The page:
“My first paid umpiring job was in England in 1998. Gillian Johnston’s Coca-Cola polo team was playing that season and I was umpiring high-goal practices in my spare time from my full-time job. As a way to pay for my membership at Cowdray Park Polo Club I would umpire any games that the polo manager needed and in return was able to play for free.

I started with the umpire program at Eldorado Polo Club in Indio, California, and started traveling to play in the desert in 2006. I was playing and umpiring, specifically a lot of the finals of the skins games. Susan Stovall, club manager of Eldorado Polo Club at the time, went to Polo Club Saint-Tropez [Gassin, France] to become club manager and brought me over to umpire the 2010 season. That was when I started spending more months out of the year umpiring professionally than I was playing. I was umpiring in the summer in Europe (six summers in France) and returning to play the winters here in the United States. My son Ivor was born in France while I was working there, and Beau was born in the United States.”

Gould Family (L to R): Lacey, Ivor, Fergus, August, Beau. ©Bridget Miller
Gould Family (L to R): Lacey, Ivor, Fergus, August, Beau. ©Bridget Miller

Moving into this new role, what in particular are you looking forward to accomplishing?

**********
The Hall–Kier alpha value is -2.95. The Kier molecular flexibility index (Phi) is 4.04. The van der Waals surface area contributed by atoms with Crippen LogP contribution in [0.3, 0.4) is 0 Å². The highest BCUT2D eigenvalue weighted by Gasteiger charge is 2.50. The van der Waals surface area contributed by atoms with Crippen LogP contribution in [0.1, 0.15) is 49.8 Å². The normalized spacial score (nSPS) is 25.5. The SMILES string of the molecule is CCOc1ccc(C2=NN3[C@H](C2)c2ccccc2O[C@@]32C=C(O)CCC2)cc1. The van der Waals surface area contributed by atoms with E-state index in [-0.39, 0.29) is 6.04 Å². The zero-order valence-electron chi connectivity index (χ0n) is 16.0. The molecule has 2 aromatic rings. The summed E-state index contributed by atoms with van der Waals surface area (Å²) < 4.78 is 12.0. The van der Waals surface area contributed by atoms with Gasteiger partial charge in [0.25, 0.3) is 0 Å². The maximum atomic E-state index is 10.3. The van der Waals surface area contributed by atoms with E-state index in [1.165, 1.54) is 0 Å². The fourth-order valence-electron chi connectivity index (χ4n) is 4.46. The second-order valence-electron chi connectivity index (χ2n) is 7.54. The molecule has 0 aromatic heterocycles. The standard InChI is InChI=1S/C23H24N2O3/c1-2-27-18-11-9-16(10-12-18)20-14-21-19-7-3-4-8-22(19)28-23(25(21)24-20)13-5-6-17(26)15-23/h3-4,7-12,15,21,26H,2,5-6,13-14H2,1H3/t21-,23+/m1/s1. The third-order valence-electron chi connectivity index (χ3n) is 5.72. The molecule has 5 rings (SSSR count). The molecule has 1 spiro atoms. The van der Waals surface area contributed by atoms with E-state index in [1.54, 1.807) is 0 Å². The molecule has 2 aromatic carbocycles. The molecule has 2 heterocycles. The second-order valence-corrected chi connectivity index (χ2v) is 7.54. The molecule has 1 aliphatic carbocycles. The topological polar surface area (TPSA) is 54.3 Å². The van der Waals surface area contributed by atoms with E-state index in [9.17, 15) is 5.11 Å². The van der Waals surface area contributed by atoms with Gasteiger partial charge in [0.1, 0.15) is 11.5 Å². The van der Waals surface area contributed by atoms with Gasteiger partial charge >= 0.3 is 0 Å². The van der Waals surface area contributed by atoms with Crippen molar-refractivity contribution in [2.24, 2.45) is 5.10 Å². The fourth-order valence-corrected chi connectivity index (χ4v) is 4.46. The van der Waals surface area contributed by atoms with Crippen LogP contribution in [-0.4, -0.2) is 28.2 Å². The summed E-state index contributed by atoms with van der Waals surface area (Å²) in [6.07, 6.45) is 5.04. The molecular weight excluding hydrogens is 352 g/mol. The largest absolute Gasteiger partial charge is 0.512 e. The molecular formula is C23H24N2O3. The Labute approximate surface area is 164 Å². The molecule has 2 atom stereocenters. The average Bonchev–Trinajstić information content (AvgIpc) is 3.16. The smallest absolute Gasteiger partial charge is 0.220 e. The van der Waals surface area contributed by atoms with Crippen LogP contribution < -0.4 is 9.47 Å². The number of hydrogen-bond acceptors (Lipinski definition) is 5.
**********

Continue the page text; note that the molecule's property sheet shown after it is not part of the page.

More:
The things that I'm really excited about are having a better feedback loop to the umpires, doing more assessments on their performance, getting more hard data and getting feedback from the teams, clubs and the other umpires about how they find working with each other. What they think their strengths and weaknesses are, have them do a self-assessment, and then really show them clearly the areas they need to improve on and the areas they're excelling. I’d like to create a pathway for them and a really clear idea of how they reach the top of the game, which is umpiring the Gauntlet of Polo. It’s giving them the tools that they need to succeed. Last year, we did our first training camp in December and that was an overwhelming success. We brought everybody together and said this is how we're going to call these calls. We brought in a sports psychologist to be like, if you guys are having trouble with interactions, this is the stuff that we can do. We also played golf and encouraged team bonding.”

I'm looking forward to all those things and really giving these guys the support that they need, trying to make an even more viable career path for them and have them be proud to be part of this and have a bit more ownership in that process. Chris Green [USPA COO/In-House Counsel] has been great about reaching out to us, having us involved in the rules process, talking to the umpires and talking to me. That's the other thing that I'm excited about is cross department cooperation. I think we used to be very siloed, but now we're all collaborating really well.”

“We're human, umpires are human. The only mistakes that I won't accept are mistakes we don't learn from because then it’s a waste.”  – Fergus Gould, Executive Director of USPA Umpires, LLC

You seem to have such a data-driven mentality to understand performance. Why do you think that is?